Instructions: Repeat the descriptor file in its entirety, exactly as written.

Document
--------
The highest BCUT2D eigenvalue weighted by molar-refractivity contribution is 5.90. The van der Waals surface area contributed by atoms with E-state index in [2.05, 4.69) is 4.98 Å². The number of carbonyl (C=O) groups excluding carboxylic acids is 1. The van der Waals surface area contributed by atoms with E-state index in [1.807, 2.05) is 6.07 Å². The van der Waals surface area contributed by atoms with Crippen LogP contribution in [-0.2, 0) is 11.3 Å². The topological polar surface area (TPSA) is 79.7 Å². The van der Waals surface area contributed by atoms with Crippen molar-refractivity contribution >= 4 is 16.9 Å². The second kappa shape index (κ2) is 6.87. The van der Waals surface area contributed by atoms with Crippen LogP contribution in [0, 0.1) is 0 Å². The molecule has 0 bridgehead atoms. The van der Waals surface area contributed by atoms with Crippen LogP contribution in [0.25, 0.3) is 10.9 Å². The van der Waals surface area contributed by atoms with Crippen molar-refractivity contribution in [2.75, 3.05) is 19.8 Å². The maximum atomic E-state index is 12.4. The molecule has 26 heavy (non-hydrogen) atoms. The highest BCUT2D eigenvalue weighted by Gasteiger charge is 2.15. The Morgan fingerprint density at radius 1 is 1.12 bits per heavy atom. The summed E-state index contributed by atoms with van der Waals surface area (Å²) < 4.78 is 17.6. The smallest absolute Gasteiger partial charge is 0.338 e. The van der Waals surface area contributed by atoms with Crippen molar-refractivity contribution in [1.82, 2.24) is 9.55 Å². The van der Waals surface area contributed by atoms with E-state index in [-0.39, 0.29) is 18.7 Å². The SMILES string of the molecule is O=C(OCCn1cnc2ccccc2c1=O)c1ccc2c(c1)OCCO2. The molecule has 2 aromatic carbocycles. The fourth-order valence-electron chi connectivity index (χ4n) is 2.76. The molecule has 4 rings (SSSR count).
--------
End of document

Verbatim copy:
The highest BCUT2D eigenvalue weighted by molar-refractivity contribution is 5.90. The van der Waals surface area contributed by atoms with E-state index in [2.05, 4.69) is 4.98 Å². The number of carbonyl (C=O) groups excluding carboxylic acids is 1. The van der Waals surface area contributed by atoms with E-state index in [1.807, 2.05) is 6.07 Å². The van der Waals surface area contributed by atoms with Crippen LogP contribution in [-0.2, 0) is 11.3 Å². The topological polar surface area (TPSA) is 79.7 Å². The van der Waals surface area contributed by atoms with Crippen molar-refractivity contribution >= 4 is 16.9 Å². The second kappa shape index (κ2) is 6.87. The van der Waals surface area contributed by atoms with Crippen LogP contribution in [0, 0.1) is 0 Å². The molecule has 0 bridgehead atoms. The van der Waals surface area contributed by atoms with Crippen LogP contribution in [0.25, 0.3) is 10.9 Å². The van der Waals surface area contributed by atoms with Crippen molar-refractivity contribution in [2.75, 3.05) is 19.8 Å². The maximum atomic E-state index is 12.4. The molecule has 26 heavy (non-hydrogen) atoms. The highest BCUT2D eigenvalue weighted by Gasteiger charge is 2.15. The Morgan fingerprint density at radius 1 is 1.12 bits per heavy atom. The summed E-state index contributed by atoms with van der Waals surface area (Å²) < 4.78 is 17.6. The smallest absolute Gasteiger partial charge is 0.338 e. The van der Waals surface area contributed by atoms with Crippen molar-refractivity contribution in [1.82, 2.24) is 9.55 Å². The van der Waals surface area contributed by atoms with E-state index in [-0.39, 0.29) is 18.7 Å². The SMILES string of the molecule is O=C(OCCn1cnc2ccccc2c1=O)c1ccc2c(c1)OCCO2. The molecule has 2 aromatic carbocycles. The fourth-order valence-electron chi connectivity index (χ4n) is 2.76. The molecule has 4 rings (SSSR count).